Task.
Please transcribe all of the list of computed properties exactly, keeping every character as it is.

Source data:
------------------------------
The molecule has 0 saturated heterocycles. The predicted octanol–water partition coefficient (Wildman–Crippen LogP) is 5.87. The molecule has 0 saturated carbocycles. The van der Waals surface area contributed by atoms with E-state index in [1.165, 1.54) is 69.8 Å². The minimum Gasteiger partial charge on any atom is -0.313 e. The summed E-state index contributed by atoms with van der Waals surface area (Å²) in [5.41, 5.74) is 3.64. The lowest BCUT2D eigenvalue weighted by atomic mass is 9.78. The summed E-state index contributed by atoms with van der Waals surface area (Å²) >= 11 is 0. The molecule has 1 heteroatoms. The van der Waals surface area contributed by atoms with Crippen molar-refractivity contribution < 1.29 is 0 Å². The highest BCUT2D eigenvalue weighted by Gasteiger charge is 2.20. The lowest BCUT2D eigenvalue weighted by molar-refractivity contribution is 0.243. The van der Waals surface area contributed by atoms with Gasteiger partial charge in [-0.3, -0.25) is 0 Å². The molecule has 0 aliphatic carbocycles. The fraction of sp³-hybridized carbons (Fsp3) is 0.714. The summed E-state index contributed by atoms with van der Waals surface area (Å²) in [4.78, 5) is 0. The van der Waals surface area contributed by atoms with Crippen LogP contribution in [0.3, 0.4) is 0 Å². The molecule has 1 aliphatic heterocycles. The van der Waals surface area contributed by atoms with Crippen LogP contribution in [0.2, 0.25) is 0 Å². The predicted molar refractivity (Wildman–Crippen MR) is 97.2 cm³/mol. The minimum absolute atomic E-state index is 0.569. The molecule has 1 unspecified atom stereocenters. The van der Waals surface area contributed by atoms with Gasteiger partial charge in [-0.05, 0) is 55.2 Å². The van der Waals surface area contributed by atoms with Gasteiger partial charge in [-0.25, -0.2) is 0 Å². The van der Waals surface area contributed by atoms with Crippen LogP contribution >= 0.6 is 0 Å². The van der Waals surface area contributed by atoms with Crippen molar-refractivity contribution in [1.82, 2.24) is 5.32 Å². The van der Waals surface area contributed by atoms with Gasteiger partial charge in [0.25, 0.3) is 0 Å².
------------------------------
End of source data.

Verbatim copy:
The molecule has 0 saturated heterocycles. The predicted octanol–water partition coefficient (Wildman–Crippen LogP) is 5.87. The molecule has 0 saturated carbocycles. The van der Waals surface area contributed by atoms with E-state index in [1.165, 1.54) is 69.8 Å². The minimum Gasteiger partial charge on any atom is -0.313 e. The summed E-state index contributed by atoms with van der Waals surface area (Å²) in [5.41, 5.74) is 3.64. The lowest BCUT2D eigenvalue weighted by atomic mass is 9.78. The summed E-state index contributed by atoms with van der Waals surface area (Å²) >= 11 is 0. The molecule has 1 heteroatoms. The van der Waals surface area contributed by atoms with Crippen molar-refractivity contribution < 1.29 is 0 Å². The highest BCUT2D eigenvalue weighted by Gasteiger charge is 2.20. The lowest BCUT2D eigenvalue weighted by molar-refractivity contribution is 0.243. The van der Waals surface area contributed by atoms with Gasteiger partial charge in [-0.3, -0.25) is 0 Å². The molecule has 0 aliphatic carbocycles. The fraction of sp³-hybridized carbons (Fsp3) is 0.714. The summed E-state index contributed by atoms with van der Waals surface area (Å²) in [4.78, 5) is 0. The van der Waals surface area contributed by atoms with Crippen LogP contribution in [0.3, 0.4) is 0 Å². The molecule has 1 aliphatic heterocycles. The van der Waals surface area contributed by atoms with Crippen LogP contribution in [0.2, 0.25) is 0 Å². The predicted molar refractivity (Wildman–Crippen MR) is 97.2 cm³/mol. The minimum absolute atomic E-state index is 0.569. The molecule has 1 unspecified atom stereocenters. The van der Waals surface area contributed by atoms with Gasteiger partial charge in [-0.05, 0) is 55.2 Å². The van der Waals surface area contributed by atoms with Gasteiger partial charge in [-0.25, -0.2) is 0 Å². The van der Waals surface area contributed by atoms with Crippen LogP contribution >= 0.6 is 0 Å². The van der Waals surface area contributed by atoms with Crippen molar-refractivity contribution in [1.82, 2.24) is 5.32 Å². The van der Waals surface area contributed by atoms with Gasteiger partial charge in [0.25, 0.3) is 0 Å².